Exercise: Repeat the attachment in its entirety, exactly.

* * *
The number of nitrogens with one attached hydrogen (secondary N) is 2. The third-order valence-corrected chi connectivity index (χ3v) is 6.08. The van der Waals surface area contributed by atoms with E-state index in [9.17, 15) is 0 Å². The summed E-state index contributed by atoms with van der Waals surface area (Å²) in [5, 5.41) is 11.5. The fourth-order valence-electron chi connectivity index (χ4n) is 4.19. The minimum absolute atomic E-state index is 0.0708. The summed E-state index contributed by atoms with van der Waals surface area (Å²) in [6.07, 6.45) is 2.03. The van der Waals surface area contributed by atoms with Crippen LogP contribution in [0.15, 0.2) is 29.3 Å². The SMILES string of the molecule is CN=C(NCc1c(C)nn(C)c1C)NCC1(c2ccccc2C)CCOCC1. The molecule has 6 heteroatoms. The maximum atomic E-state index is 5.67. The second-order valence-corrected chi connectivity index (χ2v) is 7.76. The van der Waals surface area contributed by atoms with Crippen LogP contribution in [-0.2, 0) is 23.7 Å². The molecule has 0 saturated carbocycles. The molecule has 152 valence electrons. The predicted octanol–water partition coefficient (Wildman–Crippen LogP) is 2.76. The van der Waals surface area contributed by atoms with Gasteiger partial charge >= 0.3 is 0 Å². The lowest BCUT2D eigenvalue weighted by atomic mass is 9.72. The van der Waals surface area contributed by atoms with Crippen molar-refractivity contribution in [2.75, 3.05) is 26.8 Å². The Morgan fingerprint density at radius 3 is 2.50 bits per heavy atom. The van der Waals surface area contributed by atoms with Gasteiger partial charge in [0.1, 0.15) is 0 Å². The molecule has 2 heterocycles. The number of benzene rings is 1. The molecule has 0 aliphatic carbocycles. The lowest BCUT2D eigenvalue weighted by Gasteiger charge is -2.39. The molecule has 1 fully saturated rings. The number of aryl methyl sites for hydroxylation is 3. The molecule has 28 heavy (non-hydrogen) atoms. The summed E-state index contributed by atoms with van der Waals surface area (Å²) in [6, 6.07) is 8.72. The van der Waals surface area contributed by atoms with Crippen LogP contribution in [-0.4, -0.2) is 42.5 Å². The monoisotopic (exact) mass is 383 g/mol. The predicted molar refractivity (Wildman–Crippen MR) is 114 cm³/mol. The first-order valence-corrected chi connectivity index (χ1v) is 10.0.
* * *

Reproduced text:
The number of nitrogens with one attached hydrogen (secondary N) is 2. The third-order valence-corrected chi connectivity index (χ3v) is 6.08. The van der Waals surface area contributed by atoms with E-state index in [9.17, 15) is 0 Å². The summed E-state index contributed by atoms with van der Waals surface area (Å²) in [5, 5.41) is 11.5. The fourth-order valence-electron chi connectivity index (χ4n) is 4.19. The minimum absolute atomic E-state index is 0.0708. The summed E-state index contributed by atoms with van der Waals surface area (Å²) in [6.07, 6.45) is 2.03. The van der Waals surface area contributed by atoms with Crippen LogP contribution in [0.15, 0.2) is 29.3 Å². The SMILES string of the molecule is CN=C(NCc1c(C)nn(C)c1C)NCC1(c2ccccc2C)CCOCC1. The molecule has 6 heteroatoms. The maximum atomic E-state index is 5.67. The second-order valence-corrected chi connectivity index (χ2v) is 7.76. The van der Waals surface area contributed by atoms with Crippen LogP contribution in [-0.2, 0) is 23.7 Å². The molecule has 0 saturated carbocycles. The molecule has 152 valence electrons. The predicted octanol–water partition coefficient (Wildman–Crippen LogP) is 2.76. The van der Waals surface area contributed by atoms with Gasteiger partial charge >= 0.3 is 0 Å². The lowest BCUT2D eigenvalue weighted by atomic mass is 9.72. The van der Waals surface area contributed by atoms with Crippen molar-refractivity contribution in [2.75, 3.05) is 26.8 Å². The Morgan fingerprint density at radius 3 is 2.50 bits per heavy atom. The van der Waals surface area contributed by atoms with Gasteiger partial charge in [0.1, 0.15) is 0 Å². The molecule has 2 heterocycles. The number of benzene rings is 1. The molecule has 0 aliphatic carbocycles. The lowest BCUT2D eigenvalue weighted by Gasteiger charge is -2.39. The molecule has 1 fully saturated rings. The number of aryl methyl sites for hydroxylation is 3. The molecule has 28 heavy (non-hydrogen) atoms. The summed E-state index contributed by atoms with van der Waals surface area (Å²) in [6, 6.07) is 8.72. The van der Waals surface area contributed by atoms with Crippen LogP contribution in [-0.4, -0.2) is 42.5 Å². The monoisotopic (exact) mass is 383 g/mol. The predicted molar refractivity (Wildman–Crippen MR) is 114 cm³/mol. The first-order valence-corrected chi connectivity index (χ1v) is 10.0.